Standard Bank to remain within its guidance despite higher costs

Standard Bank building in Cape Town. Photo: Armand Hough /Independent Newspapers

Standard Bank building in Cape Town. Photo: Armand Hough /Independent Newspapers

Published Nov 28, 2023


Standard Bank Group’s shareholders will no doubt be satisfied that guidance for its financial year to December 31 is expected to remain intact.

The biggest bank in Africa by assets said in a trading update for the 10 months to October 31, 2023 yesterday that banking revenue growth was expected to be “robust”, underpinned by strong momentum across the franchise.

The share price inched up 0.47% to R198.50 yesterday afternoon, a price 0.3% higher than on the same day a year previously and 63% higher than three years ago.

Banking cost growth was expected to remain elevated, but strong positive jaws (income growth versus cost growth) was expected, the bank said.

Credit impairment charge growth was expected to moderate in the six months to December 31, and the credit loss ratio for the full year was expected to remain within the targeted range, albeit above the midpoint.

Return on equity was expected to remain in the 2025 target range of 17% to 20%, in line with previous forecasts.

For the 10 months to October 31, banking revenue growth slowed but was above 20% period-on-period, driven by strong net interest income and non-interest revenue growth.

Higher average interest rates supported the net interest margin, but the net interest margin expansion had slowed recently as interest rate increases in the second half of 2022 were now embedded in the base.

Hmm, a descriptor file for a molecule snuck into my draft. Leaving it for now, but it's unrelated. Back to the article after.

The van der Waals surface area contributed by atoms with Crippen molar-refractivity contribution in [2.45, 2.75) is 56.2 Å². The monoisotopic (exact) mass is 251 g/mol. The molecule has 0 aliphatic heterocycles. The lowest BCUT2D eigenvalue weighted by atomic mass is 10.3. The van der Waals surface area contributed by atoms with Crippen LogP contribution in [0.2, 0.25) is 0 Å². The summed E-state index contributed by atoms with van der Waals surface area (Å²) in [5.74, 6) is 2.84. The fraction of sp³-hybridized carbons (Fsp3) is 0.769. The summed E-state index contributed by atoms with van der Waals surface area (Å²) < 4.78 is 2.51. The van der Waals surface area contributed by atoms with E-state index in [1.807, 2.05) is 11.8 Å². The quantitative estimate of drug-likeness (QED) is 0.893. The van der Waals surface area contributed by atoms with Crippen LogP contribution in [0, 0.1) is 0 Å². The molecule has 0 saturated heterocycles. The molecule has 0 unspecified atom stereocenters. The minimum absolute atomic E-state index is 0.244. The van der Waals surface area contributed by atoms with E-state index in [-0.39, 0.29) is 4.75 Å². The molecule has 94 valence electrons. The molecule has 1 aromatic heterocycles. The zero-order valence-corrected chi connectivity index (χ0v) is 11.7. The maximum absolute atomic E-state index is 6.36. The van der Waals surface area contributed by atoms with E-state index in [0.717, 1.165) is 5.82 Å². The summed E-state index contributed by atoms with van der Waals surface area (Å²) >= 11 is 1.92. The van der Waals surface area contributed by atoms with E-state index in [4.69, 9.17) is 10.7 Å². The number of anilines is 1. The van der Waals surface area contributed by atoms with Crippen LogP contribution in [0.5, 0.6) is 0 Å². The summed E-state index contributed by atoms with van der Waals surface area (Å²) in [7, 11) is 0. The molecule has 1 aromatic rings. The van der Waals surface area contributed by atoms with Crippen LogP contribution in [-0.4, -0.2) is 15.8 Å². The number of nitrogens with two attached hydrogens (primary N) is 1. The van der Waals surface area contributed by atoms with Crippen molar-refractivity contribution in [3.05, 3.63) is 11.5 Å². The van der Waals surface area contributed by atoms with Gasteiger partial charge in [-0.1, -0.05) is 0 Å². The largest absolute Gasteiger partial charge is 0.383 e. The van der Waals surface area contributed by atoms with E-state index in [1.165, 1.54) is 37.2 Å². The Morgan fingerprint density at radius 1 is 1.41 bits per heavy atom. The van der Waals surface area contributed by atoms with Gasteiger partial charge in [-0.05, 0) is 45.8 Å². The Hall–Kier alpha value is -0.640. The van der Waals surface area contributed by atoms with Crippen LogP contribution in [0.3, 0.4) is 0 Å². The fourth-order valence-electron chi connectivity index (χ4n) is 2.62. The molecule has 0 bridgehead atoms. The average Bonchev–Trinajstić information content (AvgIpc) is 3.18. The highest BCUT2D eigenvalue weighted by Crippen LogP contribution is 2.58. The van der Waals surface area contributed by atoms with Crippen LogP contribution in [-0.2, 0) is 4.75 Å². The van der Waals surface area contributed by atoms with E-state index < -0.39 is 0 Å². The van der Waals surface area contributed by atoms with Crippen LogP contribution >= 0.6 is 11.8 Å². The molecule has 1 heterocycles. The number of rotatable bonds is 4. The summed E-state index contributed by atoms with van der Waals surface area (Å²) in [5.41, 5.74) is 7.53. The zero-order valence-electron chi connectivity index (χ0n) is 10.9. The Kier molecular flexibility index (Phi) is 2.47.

“Lower demand, reduced affordability, and competitive pricing (particularly in mortgages in South Africa), resulted in lower disbursements to retail and business clients and a slowdown in growth in the related loan portfolios,” the group said.

Corporate origination remained strong, driven by energy-related opportunities.

Non-interest revenue growth was in the low-to-mid teens, supported by client acquisition, higher transaction volumes, annual price increases, and volatility that supported trading revenues.

Credit impairment charges growth slowed, but remained elevated due to balance sheet growth, client strain linked to the interest rate increases, sovereign risk migrations in Africa Regions, and provisions linked to specific corporates in South Africa.

Africa Regions performed “very well and delivered strong earnings growth” in reported and constant currency. Its contribution to group headline earnings for the 10 months was 44%.

At the half year stage, Standard had forecast that banking revenue growth was expected to be stronger than previously guided, but moderate relative to the strong first-half growth when compared with the first half of last year.

It forecast that banking cost growth was likely to remain elevated due to inflationary pressures, higher performance-related incentives, continued investment in its franchise and to ensure client propositions remained competitive. Banking revenue, however, was expected to remain ahead of cost growth.